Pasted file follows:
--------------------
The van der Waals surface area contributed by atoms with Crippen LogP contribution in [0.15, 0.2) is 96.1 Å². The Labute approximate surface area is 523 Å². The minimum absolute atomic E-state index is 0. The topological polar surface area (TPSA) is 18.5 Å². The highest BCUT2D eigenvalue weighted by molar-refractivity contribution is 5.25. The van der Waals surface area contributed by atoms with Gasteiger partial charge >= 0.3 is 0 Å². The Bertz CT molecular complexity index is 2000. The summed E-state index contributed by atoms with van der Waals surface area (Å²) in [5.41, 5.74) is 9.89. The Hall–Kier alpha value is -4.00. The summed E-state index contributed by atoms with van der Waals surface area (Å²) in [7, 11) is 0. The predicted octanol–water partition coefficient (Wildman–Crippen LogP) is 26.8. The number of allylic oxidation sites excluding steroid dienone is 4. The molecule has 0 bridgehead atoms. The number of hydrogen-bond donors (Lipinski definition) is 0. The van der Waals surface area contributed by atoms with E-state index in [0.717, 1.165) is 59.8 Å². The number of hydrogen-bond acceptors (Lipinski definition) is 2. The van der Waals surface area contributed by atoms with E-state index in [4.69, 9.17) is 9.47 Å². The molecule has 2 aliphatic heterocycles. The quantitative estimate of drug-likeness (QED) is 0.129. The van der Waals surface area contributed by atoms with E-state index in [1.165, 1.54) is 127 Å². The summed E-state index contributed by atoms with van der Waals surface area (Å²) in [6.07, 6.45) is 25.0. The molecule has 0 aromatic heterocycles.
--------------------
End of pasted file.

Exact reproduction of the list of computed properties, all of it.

The van der Waals surface area contributed by atoms with Crippen LogP contribution in [0.15, 0.2) is 96.1 Å². The Labute approximate surface area is 523 Å². The minimum absolute atomic E-state index is 0. The topological polar surface area (TPSA) is 18.5 Å². The highest BCUT2D eigenvalue weighted by molar-refractivity contribution is 5.25. The van der Waals surface area contributed by atoms with Gasteiger partial charge >= 0.3 is 0 Å². The Bertz CT molecular complexity index is 2000. The summed E-state index contributed by atoms with van der Waals surface area (Å²) in [5.41, 5.74) is 9.89. The Hall–Kier alpha value is -4.00. The summed E-state index contributed by atoms with van der Waals surface area (Å²) in [7, 11) is 0. The predicted octanol–water partition coefficient (Wildman–Crippen LogP) is 26.8. The number of allylic oxidation sites excluding steroid dienone is 4. The molecule has 0 bridgehead atoms. The number of hydrogen-bond donors (Lipinski definition) is 0. The van der Waals surface area contributed by atoms with E-state index in [0.717, 1.165) is 59.8 Å². The number of hydrogen-bond acceptors (Lipinski definition) is 2. The van der Waals surface area contributed by atoms with E-state index in [4.69, 9.17) is 9.47 Å². The molecule has 2 aliphatic heterocycles. The quantitative estimate of drug-likeness (QED) is 0.129. The van der Waals surface area contributed by atoms with E-state index in [1.165, 1.54) is 127 Å². The summed E-state index contributed by atoms with van der Waals surface area (Å²) in [6.07, 6.45) is 25.0. The molecule has 0 aromatic heterocycles.